Discipline, though, is not simply regulating their character by correction, but also by instruction. This is where parents teach their children the difference between right and wrong. My mother always used to say, “Who teaches you the difference between right wrong?” She did. She was the authority. She confirmed authority in discipline both by verbal instruction and the wooden spoon when it was needed – but hold that thought for a moment.

What Do We Do About Covenant Children?

Covenant Children are in desperate need of godly discipline. Parents demonstrate their weakness and sin in child rearing when they neglect verbal instruction and corporeal discipline. They are shucking their authority and disregarding God’s commandments when they do this. If they continue to do this, especially through the early years of forming their child’s character, they will foul up the character of their children for life, and reap the consequences in their later years. The child’s character –his heart– must be trained to become godly. The Fall has rendered children, the moment they come out of the womb, to sin. They are prone to it in every form. From the womb they sin, “The wicked are estranged from the womb; They go astray as soon as they are born, speaking lies. (Psalm 58:3)” Their character and heart are fallen. They are immature, foolish, full of self-love, and always try to press their parents to relinquish their authority over them so that they can become autonomous as much as possible. They are sinners. Little children do not need to learn how to aggravate mommy. They know how to do this because their hearts are fallen.

Covenant Children are not free from sin. Not all covenant children are saved. Though the parent rests on God’s promises, that resting must never work apart from the godly influence of the parent over the children in teaching them and disciplining them before the Lord. Of all children, covenant children should be disciplined most. This does not, in any way, lessen the requirements for godly behavior stringently enforced on children, but rather, it heightens it. Parents of covenant children should never think, for a moment, that because they rest on God’s promises to save their children (Genesis 17:1ff) that those children are automatically saved, and somehow godly discipline is not needed. After one year old, or one and a half, the parent can easily discern the manner in which the child is moving – is the child moving toward heaven or hell? If the parents have done their job as parents, it will become increasingly unclear in the early stages of their children as to whether or not they are a Jacob or an Esau. Yes, I said unclear. Parents should be so bold in molding their children’s character from an early age through godly discipline, that it is hard to tell until the later years whether the child will become a prodigal son or daughter or not. Those parents who neglect discipline as God intended it can tell at a very early age the sin and rebellion in their children because they are not harnessing them with godly discipline. It would be far better, then, for there to be a question in their mind about the state of their child’s heart in light of eternity at an early age, than to see that they have created a rebellious monster and simply call it the “terrible twos”. Covenant children, then, are less exempt from non-discipline, than any others because God has given a specific prescription for raising covenant children in holiness and godly fear. Discipline and instruction go hand in hand. In other words, if you raise your kids well, they will have two feet in one shoe all the time. It will be hard to discern where they are at because they will always be trying to please you.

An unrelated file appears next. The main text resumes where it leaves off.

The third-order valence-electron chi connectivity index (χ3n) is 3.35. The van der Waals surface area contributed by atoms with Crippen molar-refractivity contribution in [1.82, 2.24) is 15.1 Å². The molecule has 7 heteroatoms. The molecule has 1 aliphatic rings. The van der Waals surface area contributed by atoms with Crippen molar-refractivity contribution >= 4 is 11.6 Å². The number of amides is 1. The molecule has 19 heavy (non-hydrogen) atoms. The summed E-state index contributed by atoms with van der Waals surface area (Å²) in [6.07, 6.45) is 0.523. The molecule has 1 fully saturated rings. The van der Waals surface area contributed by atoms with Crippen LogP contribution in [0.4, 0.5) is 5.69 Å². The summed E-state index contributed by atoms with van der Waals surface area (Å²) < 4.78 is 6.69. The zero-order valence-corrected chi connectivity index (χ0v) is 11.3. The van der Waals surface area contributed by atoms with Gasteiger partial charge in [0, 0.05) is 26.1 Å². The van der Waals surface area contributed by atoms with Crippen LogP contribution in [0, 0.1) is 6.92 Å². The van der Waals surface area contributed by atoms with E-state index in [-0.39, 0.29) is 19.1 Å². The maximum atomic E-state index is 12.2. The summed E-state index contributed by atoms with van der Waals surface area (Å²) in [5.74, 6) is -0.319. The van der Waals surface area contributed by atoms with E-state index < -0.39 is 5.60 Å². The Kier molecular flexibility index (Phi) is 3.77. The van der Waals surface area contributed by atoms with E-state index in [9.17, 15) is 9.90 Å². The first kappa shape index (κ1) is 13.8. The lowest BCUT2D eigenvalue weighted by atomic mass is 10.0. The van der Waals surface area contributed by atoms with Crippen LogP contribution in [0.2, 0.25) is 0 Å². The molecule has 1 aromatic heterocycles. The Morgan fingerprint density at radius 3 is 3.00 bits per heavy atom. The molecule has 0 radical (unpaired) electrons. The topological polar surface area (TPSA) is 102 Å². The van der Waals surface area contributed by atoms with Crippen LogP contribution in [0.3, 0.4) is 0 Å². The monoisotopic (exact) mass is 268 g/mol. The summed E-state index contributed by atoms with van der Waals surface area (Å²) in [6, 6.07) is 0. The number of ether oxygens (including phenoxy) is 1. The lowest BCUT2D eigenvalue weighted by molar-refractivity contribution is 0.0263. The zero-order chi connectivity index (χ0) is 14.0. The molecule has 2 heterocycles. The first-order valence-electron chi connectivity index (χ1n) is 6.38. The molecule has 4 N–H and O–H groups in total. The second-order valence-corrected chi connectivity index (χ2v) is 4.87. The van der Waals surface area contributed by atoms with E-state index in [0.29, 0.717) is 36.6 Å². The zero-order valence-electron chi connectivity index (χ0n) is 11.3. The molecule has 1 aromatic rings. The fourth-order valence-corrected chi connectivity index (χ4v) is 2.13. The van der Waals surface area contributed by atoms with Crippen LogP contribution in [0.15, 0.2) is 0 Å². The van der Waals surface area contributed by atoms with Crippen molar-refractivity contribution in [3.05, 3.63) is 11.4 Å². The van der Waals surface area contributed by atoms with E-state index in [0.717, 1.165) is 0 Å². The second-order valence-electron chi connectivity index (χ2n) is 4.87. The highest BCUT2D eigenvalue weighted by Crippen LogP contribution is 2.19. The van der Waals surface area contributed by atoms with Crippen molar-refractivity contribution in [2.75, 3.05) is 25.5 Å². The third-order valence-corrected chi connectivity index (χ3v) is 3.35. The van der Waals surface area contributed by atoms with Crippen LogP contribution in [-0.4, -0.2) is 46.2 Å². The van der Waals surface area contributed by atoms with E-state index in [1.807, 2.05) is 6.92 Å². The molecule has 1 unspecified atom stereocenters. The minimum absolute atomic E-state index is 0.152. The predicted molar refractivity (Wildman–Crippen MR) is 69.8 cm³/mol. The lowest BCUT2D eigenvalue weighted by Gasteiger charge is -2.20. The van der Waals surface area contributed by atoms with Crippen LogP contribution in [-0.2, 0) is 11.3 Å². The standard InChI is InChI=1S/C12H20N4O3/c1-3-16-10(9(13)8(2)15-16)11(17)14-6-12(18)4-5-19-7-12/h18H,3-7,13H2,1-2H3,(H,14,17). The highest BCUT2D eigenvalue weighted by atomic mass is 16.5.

My pastor used a good illustration in a sermon about a father, who, when he was debarking from a plane, was trying to appease his child as the child was throwing a temper tantrum. The pastor was observing this common problem. The father was trying to give the child what he wanted instead of correcting the child. The pastor wanted to say, “Do you want me to discipline your child for you?” The pastor would have gladly brought the child into the bathroom and spanked his bottom; but he did not say it. The reason was obvious – the pastor did not have the place or authority to discipline someone else’s child. So, that father was left to discipline his own child, and did not. Later he will reap the consequences with an unruly son, or later in eternity he will be judged for not disciplining his child. Fathers and mothers must enact discipline in order to regulate the life of their covenant children. If they do not, they are raising prodigals.